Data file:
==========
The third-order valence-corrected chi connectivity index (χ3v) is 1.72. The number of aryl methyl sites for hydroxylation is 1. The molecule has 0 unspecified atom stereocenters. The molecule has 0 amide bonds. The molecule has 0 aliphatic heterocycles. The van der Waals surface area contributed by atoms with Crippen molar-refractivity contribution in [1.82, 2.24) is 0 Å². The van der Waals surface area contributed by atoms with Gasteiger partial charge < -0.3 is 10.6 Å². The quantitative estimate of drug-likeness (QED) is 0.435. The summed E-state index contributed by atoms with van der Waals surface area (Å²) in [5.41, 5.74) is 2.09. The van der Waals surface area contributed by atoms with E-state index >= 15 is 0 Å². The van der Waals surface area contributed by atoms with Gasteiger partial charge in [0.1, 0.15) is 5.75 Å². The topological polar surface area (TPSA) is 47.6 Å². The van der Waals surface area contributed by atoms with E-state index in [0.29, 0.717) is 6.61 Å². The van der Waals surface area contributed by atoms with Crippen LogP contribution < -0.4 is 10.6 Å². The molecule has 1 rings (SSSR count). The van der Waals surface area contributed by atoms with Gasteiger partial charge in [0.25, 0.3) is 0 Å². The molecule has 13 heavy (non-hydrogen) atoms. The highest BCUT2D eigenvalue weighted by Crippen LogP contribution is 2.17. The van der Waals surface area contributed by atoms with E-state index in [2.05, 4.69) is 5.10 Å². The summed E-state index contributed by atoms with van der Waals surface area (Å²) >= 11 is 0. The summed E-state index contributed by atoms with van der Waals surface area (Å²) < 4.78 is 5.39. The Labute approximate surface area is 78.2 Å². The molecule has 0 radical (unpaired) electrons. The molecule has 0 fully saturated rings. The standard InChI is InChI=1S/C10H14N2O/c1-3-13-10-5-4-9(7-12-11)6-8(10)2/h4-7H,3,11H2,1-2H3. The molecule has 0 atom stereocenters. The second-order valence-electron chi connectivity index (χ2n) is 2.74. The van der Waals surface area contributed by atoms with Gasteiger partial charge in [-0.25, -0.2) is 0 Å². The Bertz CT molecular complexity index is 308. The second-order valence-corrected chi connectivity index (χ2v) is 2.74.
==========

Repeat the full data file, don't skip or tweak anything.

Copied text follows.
The third-order valence-corrected chi connectivity index (χ3v) is 1.72. The number of aryl methyl sites for hydroxylation is 1. The molecule has 0 unspecified atom stereocenters. The molecule has 0 amide bonds. The molecule has 0 aliphatic heterocycles. The van der Waals surface area contributed by atoms with Crippen molar-refractivity contribution in [1.82, 2.24) is 0 Å². The van der Waals surface area contributed by atoms with Gasteiger partial charge < -0.3 is 10.6 Å². The quantitative estimate of drug-likeness (QED) is 0.435. The summed E-state index contributed by atoms with van der Waals surface area (Å²) in [5.41, 5.74) is 2.09. The van der Waals surface area contributed by atoms with E-state index >= 15 is 0 Å². The van der Waals surface area contributed by atoms with Gasteiger partial charge in [0.1, 0.15) is 5.75 Å². The topological polar surface area (TPSA) is 47.6 Å². The van der Waals surface area contributed by atoms with E-state index in [0.29, 0.717) is 6.61 Å². The van der Waals surface area contributed by atoms with Crippen LogP contribution < -0.4 is 10.6 Å². The molecule has 1 rings (SSSR count). The van der Waals surface area contributed by atoms with Gasteiger partial charge in [0.25, 0.3) is 0 Å². The molecule has 13 heavy (non-hydrogen) atoms. The highest BCUT2D eigenvalue weighted by Crippen LogP contribution is 2.17. The van der Waals surface area contributed by atoms with E-state index in [2.05, 4.69) is 5.10 Å². The summed E-state index contributed by atoms with van der Waals surface area (Å²) >= 11 is 0. The summed E-state index contributed by atoms with van der Waals surface area (Å²) < 4.78 is 5.39. The Labute approximate surface area is 78.2 Å². The molecule has 0 radical (unpaired) electrons. The molecule has 0 fully saturated rings. The standard InChI is InChI=1S/C10H14N2O/c1-3-13-10-5-4-9(7-12-11)6-8(10)2/h4-7H,3,11H2,1-2H3. The molecule has 0 atom stereocenters. The second-order valence-electron chi connectivity index (χ2n) is 2.74. The van der Waals surface area contributed by atoms with Gasteiger partial charge in [-0.25, -0.2) is 0 Å². The Bertz CT molecular complexity index is 308. The second-order valence-corrected chi connectivity index (χ2v) is 2.74.